to his philosophy, which is, as a whole, often called "critical rationalism." Like physics and biology, the theory of rationality is largely neglected in the Schilppvolume, although one paper in it, A.E. Musgrave's "The Objectivism of Popper'sEpistemology," reports some of the discussion of rationality to which I have justreferred.Many years ago, Popper himself used to complain about disregard of theissues of rationality. As an example, he would cite the work of an American philosopher who had made an extended study of different "paths of life" without evenmentioning the rational way of life. Popper sees the rational way of life as consistingin (1) the quest for knowledge and truth, for "emancipation through knowledge," and"spiritual freedom";8 (2) the critical attitude that -- recognizing that any particular expression of the truth is fallible, limited, not final -- seeks undogmatically to subjectall attitudes, ideas, institutions, traditions, so-called knowledge and so-called spiritualfreedom, to critical examination and appraisal. 9 As Popper puts it: "Rationalists arethose people who are ready to challenge and to criticize everything, including . . .their own tradition."10 (3) The rational way of life thus also involves the willingnessto learn from others. Emphasizing how much we depend on others for knowledge,and the social character of language and reasonableness, Popper writes that "We mustrecognize everybody with whom we communicate as a potential source of argumentand of reasonable information," and take the attitude that "I may be wrong and youmay be right, and by an effort, we may get nearer to the truth." Thus is established the"rational unity of mankind." In a minor departure from Kant, the other person isrecognized as an end in himself in that he is a source of criticism and correction.Such talk may seem uncontroversial -- even insipid or needlessly hortatory. Itsinterest emerges as it is shown that virtually every traditional and contemporarywestern philosophy combines doctrines, assumptions, and practices that militateagainst such a way of life. For a brief preliminary example, take J. Bronowski'sstatement in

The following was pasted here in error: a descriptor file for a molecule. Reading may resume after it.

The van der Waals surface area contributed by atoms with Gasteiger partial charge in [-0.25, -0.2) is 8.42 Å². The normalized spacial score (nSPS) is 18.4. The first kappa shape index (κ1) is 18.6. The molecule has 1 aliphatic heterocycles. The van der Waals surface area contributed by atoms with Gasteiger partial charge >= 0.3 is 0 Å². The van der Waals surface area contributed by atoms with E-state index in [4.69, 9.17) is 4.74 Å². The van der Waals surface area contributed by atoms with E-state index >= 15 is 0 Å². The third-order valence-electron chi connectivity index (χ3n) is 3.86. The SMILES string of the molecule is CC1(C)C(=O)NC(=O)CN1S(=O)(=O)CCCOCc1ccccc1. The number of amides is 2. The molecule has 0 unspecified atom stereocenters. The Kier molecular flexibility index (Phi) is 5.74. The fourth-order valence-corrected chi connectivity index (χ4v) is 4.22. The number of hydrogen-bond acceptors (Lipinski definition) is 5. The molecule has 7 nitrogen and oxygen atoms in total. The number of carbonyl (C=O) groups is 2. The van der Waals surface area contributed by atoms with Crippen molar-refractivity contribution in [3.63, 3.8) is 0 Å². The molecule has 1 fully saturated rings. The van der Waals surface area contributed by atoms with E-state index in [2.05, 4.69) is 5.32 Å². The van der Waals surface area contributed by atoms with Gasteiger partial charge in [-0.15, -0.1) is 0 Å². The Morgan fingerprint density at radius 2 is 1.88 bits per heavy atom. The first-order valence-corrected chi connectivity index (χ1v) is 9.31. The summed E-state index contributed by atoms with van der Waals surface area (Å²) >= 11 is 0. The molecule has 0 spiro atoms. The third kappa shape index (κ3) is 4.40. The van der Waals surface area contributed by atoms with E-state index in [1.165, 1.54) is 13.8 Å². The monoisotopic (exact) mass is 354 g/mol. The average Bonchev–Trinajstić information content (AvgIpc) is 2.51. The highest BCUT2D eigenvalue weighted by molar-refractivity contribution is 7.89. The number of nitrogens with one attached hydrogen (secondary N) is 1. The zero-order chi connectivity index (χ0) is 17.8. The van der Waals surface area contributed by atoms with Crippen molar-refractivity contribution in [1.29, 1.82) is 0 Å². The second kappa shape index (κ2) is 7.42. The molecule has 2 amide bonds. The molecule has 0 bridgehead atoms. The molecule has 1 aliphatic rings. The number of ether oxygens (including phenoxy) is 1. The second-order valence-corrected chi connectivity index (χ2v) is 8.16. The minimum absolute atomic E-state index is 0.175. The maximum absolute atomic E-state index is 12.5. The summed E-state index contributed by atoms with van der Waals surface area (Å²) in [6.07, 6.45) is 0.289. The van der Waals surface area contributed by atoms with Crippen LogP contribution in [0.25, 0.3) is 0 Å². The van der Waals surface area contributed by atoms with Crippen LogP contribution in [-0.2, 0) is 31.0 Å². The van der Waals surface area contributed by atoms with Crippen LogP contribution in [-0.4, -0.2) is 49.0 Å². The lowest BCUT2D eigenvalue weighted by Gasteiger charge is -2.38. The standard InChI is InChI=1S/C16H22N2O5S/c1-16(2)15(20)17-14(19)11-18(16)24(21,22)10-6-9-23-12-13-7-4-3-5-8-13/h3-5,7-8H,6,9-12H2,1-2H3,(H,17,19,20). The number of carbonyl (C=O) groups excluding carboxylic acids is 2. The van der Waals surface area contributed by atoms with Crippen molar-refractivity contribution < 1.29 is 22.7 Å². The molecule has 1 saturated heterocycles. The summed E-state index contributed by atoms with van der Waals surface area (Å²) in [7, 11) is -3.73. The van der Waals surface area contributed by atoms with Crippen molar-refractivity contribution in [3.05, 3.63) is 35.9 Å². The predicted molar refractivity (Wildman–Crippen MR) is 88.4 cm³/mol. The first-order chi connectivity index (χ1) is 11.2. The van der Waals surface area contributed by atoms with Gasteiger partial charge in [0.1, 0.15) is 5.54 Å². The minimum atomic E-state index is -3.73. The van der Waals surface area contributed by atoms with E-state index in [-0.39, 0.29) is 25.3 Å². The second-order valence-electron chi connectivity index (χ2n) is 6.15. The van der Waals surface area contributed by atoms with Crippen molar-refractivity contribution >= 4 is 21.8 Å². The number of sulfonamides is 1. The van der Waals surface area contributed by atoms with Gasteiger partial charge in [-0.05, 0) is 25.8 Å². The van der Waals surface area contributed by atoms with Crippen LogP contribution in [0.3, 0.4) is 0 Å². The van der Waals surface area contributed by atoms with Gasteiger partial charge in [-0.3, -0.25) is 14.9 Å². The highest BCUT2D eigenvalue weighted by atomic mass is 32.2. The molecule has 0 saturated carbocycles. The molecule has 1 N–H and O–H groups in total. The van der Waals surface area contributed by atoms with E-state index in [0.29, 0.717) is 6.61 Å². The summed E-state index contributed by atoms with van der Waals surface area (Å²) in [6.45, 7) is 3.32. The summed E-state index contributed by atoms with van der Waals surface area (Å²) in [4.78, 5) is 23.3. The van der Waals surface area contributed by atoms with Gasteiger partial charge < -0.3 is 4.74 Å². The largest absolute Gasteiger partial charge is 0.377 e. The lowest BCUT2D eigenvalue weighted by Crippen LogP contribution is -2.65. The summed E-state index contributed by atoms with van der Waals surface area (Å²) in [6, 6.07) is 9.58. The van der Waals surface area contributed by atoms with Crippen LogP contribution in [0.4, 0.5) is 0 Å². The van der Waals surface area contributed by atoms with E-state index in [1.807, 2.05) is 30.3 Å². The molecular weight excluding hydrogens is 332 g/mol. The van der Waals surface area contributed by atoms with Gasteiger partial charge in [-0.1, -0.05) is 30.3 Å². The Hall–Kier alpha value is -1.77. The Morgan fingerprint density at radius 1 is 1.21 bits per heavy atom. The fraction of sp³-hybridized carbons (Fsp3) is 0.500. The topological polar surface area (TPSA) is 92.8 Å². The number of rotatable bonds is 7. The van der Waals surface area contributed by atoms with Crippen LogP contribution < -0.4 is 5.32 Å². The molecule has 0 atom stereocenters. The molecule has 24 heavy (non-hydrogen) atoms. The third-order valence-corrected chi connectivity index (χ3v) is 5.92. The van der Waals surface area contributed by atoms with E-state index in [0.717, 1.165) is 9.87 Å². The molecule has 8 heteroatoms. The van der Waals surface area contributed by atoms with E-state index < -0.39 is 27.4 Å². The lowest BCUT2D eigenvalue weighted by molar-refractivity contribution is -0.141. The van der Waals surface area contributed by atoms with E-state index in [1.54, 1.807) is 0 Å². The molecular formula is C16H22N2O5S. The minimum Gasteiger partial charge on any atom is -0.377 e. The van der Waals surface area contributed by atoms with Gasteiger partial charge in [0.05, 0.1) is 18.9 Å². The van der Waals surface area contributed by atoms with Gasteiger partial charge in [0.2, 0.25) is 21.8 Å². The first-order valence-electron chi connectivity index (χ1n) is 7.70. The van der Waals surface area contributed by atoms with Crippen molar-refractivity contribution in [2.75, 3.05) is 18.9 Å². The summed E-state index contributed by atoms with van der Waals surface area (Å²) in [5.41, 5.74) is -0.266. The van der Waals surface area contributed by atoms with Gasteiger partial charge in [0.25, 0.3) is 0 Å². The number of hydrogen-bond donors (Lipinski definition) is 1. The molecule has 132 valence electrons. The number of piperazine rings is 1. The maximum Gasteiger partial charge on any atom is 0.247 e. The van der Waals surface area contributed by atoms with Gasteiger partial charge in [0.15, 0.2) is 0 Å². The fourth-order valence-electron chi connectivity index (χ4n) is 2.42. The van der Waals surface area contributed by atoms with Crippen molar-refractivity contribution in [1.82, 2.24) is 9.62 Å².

A Sense of the Future
(p. 4): "To listen to everyone, to silence no one;
tohonour and promote those who are right
; these have given science its power in our world and its humanity." The phrase I have italicized conflicts sharply with Popper'sapproach, and with his understanding of rationality.
III. Four Problems of Rationality